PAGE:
Researching in German
Civil and Church Records
How to Write Your Family History: A Guide to Creating, Planning, Editing and Publishing Family Stories
Citing Historical Sources:
A Manual for Family Historians
Social Media for Family Historians - Second Edition
Death Certificates and Archaic Medical Terms
[an Australian perspective]
Evernote for Family Historians
The Centenary Celebration of the Battle of Lundy's Lane
[War of 1812]
DNA for Genealogists
The Place to Launch Your
Scottish Research - 2nd Edition
Historical notes... R.C. Diocese of
[Glengarry, Stormont counties, Ontario]
News & How-To
Formerly branded as GlobalGazette.ca
Articles, press releases,and how-to information for everyone interested in genealogy and history
Subscribe to our free newsletter
The Importance of Journals
Shirley G. Hodges
Published: 12 March 2012
By Shirley Gage Hodges Biography & Archived Articles
Several people have asked about the types of things that you can find in journals. I have been able to find a lot of things that I could incorporate into our family's histories by reading journals that have been written by family members.
As an example, I would like to show you how we can learn about someone from reading their day journals.
It happens that Alice Susannah Ongley is a second cousin, once removed of my husband. She married a gentleman named John Morgan. After their marriage she wrote in her day book.
"I was 19 years old and John 23 when we were married. In two weeks we went to keeping house in Wheeler Carter's house. We lived there three months, and then moved into a house by Mother Bingham (John's mother). It was a very cold winter. John bought five acres from my Mother. We hired Samuel Dobbs to build us a house on it, 16 x 24."
We also have access to John's day book and he told in great detail every step concerning the building of the house for his lovely bride. It was wonderful to be able to compare their entries and to have a glimpse of their feelings about each other and their lives.
In a later entry Alice writes
"We moved in May the next Spring. Oh how proud I was of my new house. I kept my floors so white and clean. (She scoured them with sand.) This was our happiest time."
For 32 years Alice Morgan lived and loved and worked in the little house John Morgan built for his bride. In later years, widowed then remarried, she went to live in another home near Townville, Pennsylvania, but the Rootville house remained first in her fondest memories.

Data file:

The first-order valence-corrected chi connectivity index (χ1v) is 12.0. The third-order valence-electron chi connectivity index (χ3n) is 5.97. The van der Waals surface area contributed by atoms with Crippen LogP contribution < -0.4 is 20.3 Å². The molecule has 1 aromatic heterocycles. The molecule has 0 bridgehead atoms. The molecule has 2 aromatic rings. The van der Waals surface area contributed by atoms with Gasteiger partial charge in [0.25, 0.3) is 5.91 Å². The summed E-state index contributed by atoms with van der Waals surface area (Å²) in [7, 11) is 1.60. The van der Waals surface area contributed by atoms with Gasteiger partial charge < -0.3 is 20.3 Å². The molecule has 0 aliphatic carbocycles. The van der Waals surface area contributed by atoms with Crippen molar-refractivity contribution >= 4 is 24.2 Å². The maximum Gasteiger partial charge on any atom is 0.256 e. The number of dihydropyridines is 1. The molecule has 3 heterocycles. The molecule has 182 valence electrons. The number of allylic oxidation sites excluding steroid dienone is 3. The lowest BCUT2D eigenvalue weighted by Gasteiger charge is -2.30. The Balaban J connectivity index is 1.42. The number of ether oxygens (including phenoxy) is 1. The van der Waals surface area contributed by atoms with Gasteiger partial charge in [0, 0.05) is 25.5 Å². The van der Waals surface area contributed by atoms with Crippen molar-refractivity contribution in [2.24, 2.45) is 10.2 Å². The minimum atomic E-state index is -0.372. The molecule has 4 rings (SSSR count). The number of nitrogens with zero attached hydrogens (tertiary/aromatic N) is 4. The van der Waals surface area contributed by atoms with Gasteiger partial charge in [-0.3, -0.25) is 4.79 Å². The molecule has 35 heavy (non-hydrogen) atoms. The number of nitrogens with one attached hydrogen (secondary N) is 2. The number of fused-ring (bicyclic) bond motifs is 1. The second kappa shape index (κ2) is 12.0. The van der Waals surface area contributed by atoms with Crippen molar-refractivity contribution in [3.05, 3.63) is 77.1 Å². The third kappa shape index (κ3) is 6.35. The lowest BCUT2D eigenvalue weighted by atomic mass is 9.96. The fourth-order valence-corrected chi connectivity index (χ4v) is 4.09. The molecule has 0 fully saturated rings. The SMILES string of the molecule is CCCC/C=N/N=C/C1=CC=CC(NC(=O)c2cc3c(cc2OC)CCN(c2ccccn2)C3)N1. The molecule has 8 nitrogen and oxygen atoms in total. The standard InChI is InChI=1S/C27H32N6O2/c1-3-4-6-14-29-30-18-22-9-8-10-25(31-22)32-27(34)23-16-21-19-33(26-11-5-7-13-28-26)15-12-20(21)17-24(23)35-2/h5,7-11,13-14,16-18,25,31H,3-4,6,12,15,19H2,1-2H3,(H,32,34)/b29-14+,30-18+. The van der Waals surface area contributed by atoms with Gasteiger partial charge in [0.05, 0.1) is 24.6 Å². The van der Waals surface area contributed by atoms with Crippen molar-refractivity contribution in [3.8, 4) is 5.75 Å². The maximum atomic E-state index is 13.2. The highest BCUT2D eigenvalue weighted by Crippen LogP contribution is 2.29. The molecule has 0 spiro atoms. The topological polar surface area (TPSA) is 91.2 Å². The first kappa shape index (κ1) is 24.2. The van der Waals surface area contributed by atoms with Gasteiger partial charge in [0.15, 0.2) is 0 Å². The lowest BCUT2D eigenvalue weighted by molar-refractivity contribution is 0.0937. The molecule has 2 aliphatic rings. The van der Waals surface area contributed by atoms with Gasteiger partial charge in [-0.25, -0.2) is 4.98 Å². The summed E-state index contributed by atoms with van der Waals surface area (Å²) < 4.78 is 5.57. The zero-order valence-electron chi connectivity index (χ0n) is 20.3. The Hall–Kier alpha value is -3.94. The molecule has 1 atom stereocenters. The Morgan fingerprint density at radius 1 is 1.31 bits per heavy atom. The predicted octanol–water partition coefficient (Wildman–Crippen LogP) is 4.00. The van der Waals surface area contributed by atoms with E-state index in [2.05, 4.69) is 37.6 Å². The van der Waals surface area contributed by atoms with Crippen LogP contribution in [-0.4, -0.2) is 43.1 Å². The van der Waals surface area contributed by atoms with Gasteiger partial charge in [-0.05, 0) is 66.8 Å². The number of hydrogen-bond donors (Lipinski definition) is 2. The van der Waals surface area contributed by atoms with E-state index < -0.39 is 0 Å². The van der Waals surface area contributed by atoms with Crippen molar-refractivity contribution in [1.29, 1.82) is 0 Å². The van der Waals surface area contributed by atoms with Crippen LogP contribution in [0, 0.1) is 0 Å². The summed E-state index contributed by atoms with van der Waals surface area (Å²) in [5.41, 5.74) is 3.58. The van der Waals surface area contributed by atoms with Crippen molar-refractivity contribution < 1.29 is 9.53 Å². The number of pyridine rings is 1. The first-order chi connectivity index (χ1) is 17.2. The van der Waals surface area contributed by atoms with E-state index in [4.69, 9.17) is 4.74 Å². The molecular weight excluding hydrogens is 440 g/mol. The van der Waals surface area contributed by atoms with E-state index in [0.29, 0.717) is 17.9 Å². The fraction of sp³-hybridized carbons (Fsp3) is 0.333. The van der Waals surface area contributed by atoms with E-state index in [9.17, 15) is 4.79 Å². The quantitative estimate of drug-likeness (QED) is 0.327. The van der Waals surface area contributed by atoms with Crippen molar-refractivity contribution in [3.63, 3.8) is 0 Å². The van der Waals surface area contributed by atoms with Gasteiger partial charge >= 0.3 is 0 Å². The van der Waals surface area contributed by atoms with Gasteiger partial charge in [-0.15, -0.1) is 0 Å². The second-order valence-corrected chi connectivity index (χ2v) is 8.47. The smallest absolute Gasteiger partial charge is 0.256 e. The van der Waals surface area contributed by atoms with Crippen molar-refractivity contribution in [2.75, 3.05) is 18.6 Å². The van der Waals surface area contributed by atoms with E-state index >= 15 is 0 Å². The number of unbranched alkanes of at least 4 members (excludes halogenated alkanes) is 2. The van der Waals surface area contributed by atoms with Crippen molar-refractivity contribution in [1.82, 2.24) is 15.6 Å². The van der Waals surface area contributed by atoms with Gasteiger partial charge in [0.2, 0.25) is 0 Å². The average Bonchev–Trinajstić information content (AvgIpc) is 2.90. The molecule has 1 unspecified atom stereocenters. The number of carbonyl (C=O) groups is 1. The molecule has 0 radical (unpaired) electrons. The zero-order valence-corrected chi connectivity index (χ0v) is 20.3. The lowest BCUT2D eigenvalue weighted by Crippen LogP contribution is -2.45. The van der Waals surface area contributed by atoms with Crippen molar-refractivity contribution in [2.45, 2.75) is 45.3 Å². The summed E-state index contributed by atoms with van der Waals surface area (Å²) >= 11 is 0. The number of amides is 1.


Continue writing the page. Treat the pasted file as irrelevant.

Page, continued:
In her day book dated 1905 Alice Morgan wrote:
"March 29th I was married to James Pratt. We were married at James Ongley's. Dudley and Mary Thomas were there. Barry Cummings, Justice of the Peace, officiating. We started for Mr. Pratt's home about three o'clock. Bessie and Lue Davison came to welcome us. I have been here two weeks, I am happy and contented. This is a pleasant place. Last Sunday at Rootville we went home with Mary. Had dinner. Fred and Nina, Gene and Sylvia were there. Gene has moved my things....had a big load...broke the glass out of my bureau. I have been cleaning house."
In a statement dated Jan. 10, 1925 she says.
"Feb. 25th is Jim's 82nd birthday. If I live to Aug. 17 I will be 72... We are growing old together. Have many things to be thankful for. ..We are thankful for the comforts of life and our dear children. I thank God for them every day of my life."
I was so grateful that we were able to see that last entry and know that Alice truly was happy and contented in her later years also. Because the entry after their marriage had sounded so formal if we hadn't seen the later entry, I would have always wondered how things turned out for her.
If you are lucky enough to find a journal make sure that you are going through it page by page looking for those wonderful clues.
Until next time :)
Shirley Hodges email@example.com
To read back issues of Shirley Hodges' articles, visit her biography & archived Articles
Editor's Note: Shirley Hodges is the author of the popular Guide to United States Census, 1790-1930:
BOOK - Guide to United States Census, 1790-1930
By Shirley Gage Hodges
Published by Global Heritage Press, Milton
Guide to the United States Census, 1790-1930 explains what the United States census records are, what information they contain and how to use each census. Each individual year of the Federal Census between 1790 and 1930 (census were compiled every 10 years) is explained in detail. This guide is designed to help the census novice and intermediate researcher come to grips with this valuable genealogical research tool. Experts will also find this guide useful.
[an error occurred while processing this directive]
Check out the resources at GlobalGenealogy.com:
History & Genealogy Books...
History and genealogy books, maps, CDs from a wide selection of publishers, including Global Heritage Press. Browse resources listed by country, location or topic.
Document & Artifact Preservation Products
Acid-free storage and display products to preserve and safely store your family heirloom documents and artifacts.
Printing & Binding Solutions
You've done the research, written the stories, gathered the photos and illustrations, and put them all together... Now let GlobalGenealogy.com produce a finished book you will be proud to call your own.
Family Tree Charts & Census Forms
Poster-size blank family tree charts, plus a variety of free blank letter-size charts and census forms
Up to 40% OFF
The French Régime in
Prince Edward Island
Across the Waters: Ontario Immigrants' Experiences, 1820-1850
Wolfe Island, A Legacy in Stone [Ontario]
The History Of Shefford
[Shefford Township, Quebec]
The Sash Canada Wore,
A Historical Geography of
The Orange Order in Canada
The Land Newly Found,
Eyewitness Accounts of the
Canadian Immigrant Experience
Toronto Illustrated 1893
Index to the 1871 Census of Toronto
Index to the 1871 Census of York County, Ontario